“At five o’clock the congregation gathered in the Saal, and after the usual greeting went into procession to God’s Acre. The weather was fine.”
I can hear the proclamation by horns, the singing of “Christ the Lord has Risen Today” and the quietness of believers solemnly making way to the burial ground. And though the resurrection of Christ is celebrated similarly across our country, this was not your normal Easter. On 12 April 1788, the above quote was entered into diary by a Moravian minister in North Carolina’s settlement known as Wachovia. The minister continues his entry with the following:
Twenty-three Methodist preachers passed through on Good Friday on their way to Mr. McKnight’s to hold a Church Meeting as they call their conference, and stopped today on their return trip. The meeting had been called by Mr. Coke, who recently came from England to make a visitation among the Methodists in North Carolina. During the meeting seven deacons were ordained. They say that in addition to this church order, which is the lowest, they have elders (presbyters) and bishops. Mr. Coke claims to be a bishop, and this is confirmed by Mr. Astley [Asbury], the leading preacher and superintendent among the Methodists here. From here Mr. Coke goes to Virginia, where he has called a meeting and will make a visitation; and he will continue his work through all the states as far as New England. The Methodists make such visitations here and there each year.
Believing they were about to be expelled from Germany, in 1754, the Moravian Sect under leadership of Von Zinnzenburg purchased 99,000 acres in western NC. Known as Wachau [Wachovia] in honor of the Wachua Valley of Austria, the land was subdivided amongst their own by way of church agent. Situated along the Indian Path that later became known as the Great Wagon Road from Pennsylvania, others, including Methodists, soon sought settlement on their tract. The Moravians were great keepers of diaries and other forms of social accounting. Much more about the growth of Methodism in our state can be gleaned by reading the volumes of Adelaide Fries’ Records of Moravians in North Carolina.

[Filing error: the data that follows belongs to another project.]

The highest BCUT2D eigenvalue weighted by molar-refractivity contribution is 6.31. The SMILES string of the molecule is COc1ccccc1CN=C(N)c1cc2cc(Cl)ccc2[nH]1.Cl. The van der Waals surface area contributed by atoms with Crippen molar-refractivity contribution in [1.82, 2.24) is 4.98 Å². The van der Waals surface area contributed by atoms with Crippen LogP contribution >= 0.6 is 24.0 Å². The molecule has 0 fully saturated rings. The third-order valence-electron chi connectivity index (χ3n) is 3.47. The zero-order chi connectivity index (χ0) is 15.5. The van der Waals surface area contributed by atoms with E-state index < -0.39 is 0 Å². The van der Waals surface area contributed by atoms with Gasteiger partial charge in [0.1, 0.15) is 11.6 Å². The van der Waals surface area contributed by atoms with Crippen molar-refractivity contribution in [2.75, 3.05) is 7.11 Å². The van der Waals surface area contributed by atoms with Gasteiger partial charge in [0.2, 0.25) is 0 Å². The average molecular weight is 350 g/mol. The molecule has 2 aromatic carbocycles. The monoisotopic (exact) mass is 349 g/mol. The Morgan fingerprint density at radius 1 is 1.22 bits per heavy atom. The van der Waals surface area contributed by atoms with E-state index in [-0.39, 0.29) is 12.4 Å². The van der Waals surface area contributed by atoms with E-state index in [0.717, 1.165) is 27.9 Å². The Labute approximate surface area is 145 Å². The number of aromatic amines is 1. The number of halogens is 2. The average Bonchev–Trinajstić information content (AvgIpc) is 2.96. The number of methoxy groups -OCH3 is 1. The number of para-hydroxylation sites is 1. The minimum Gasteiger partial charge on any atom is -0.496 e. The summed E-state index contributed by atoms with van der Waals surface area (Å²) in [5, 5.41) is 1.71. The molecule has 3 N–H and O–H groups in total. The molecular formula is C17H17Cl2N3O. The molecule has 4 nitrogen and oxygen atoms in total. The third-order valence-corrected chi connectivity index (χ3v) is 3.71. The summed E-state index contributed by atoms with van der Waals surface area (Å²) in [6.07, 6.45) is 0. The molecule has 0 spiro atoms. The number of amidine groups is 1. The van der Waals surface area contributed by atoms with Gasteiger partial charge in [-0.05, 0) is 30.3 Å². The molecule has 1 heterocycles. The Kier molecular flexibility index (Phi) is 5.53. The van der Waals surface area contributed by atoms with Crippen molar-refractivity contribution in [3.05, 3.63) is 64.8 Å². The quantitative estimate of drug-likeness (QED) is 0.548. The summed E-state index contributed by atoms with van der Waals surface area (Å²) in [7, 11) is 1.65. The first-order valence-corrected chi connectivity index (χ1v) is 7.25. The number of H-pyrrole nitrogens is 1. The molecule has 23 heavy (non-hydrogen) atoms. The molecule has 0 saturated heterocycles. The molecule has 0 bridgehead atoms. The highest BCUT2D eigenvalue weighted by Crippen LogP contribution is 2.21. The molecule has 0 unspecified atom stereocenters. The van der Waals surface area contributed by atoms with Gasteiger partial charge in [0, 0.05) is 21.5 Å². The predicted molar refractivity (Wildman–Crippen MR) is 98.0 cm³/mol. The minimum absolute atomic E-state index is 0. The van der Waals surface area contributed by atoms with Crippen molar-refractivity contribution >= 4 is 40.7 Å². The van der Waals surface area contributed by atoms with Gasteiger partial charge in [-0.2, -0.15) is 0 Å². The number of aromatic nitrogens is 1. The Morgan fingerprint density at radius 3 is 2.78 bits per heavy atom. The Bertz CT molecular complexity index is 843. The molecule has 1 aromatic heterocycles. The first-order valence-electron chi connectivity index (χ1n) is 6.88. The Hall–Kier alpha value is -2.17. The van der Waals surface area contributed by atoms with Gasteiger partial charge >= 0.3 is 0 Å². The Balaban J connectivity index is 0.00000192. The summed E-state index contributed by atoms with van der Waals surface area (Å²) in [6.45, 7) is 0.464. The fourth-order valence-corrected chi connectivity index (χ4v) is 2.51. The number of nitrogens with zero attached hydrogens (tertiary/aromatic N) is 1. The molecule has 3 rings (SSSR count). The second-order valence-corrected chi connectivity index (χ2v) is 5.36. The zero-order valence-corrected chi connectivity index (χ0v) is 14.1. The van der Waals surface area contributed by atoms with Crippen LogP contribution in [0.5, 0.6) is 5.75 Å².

Another wonderful source for understanding our past can be found in the Journal of Francis Asbury. We Methodists know well of the founding leadership of John Wesley, but it really was Francis Asbury whose journeys across the back country solidified our ways of worship. In October of 1799, while passing through the western wilds of North Carolina, Asbury writes:
Friday 4. We rode twelve miles to Mrs. Campbell’s, upon the south fork of Haw River. We had to work our way through the woods. Saturday and Sunday, I attended quarterly meeting at Bethel, upon Belew’s Creek, where I ordained five deacons, and preached from 1 Tim. vi. 11, 12.: we had a gracious time. We have rode only twenty miles in two days. I lodged at M’Daniel’s.
Monday 7. We rode through Stokes County, and attended meeting at Love’s church, which has glass windows, and a yard fenced in. After Jesse Lee, I added a few words on Hebr. ii. 1. We then came up to William Jean’s, near the Moravian Old-town. We have rode nearly twenty miles this day. Sitting in meeting so many hours among such a multitude of people, and frequently with a blister on my breast, with the difficulties of driving along broken paths, cause me to be variously tried and comforted.
The study of history and genealogy is much akin the journeys of Francis Asbury. We push forward on a broken path of records alternatively encountering times of delight and torment. The Moravian records, along with this entry by Asbury, provide a wonderful wellspring of information from which new posts will flow.
Though the church of James Love has been identified, his life on earth will soon after end. His closing chapter will lead us in new directions. Future writings will explore family, friends, church, and even an incredible walk by a man named Moses.